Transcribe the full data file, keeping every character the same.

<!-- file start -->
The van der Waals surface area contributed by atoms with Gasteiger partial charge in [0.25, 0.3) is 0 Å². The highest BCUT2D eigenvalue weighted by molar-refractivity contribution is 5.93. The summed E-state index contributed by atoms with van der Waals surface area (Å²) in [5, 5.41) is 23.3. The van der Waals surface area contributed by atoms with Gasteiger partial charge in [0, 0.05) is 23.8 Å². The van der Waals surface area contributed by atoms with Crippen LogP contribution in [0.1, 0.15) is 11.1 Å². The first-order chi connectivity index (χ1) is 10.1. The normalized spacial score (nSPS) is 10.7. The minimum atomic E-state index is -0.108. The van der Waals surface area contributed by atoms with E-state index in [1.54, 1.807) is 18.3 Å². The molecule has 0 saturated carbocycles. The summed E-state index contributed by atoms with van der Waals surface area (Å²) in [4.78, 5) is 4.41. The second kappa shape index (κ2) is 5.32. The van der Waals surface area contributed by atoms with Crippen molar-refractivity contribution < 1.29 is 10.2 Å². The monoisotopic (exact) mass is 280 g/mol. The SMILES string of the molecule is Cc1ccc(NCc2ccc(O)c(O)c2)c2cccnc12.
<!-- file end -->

The van der Waals surface area contributed by atoms with Gasteiger partial charge in [0.25, 0.3) is 0 Å². The highest BCUT2D eigenvalue weighted by molar-refractivity contribution is 5.93. The summed E-state index contributed by atoms with van der Waals surface area (Å²) in [5, 5.41) is 23.3. The van der Waals surface area contributed by atoms with Gasteiger partial charge in [0, 0.05) is 23.8 Å². The van der Waals surface area contributed by atoms with Crippen LogP contribution in [0.1, 0.15) is 11.1 Å². The first-order chi connectivity index (χ1) is 10.1. The normalized spacial score (nSPS) is 10.7. The minimum atomic E-state index is -0.108. The van der Waals surface area contributed by atoms with E-state index in [1.54, 1.807) is 18.3 Å². The molecule has 0 saturated carbocycles. The summed E-state index contributed by atoms with van der Waals surface area (Å²) in [4.78, 5) is 4.41. The second kappa shape index (κ2) is 5.32. The van der Waals surface area contributed by atoms with Crippen molar-refractivity contribution < 1.29 is 10.2 Å². The monoisotopic (exact) mass is 280 g/mol. The SMILES string of the molecule is Cc1ccc(NCc2ccc(O)c(O)c2)c2cccnc12.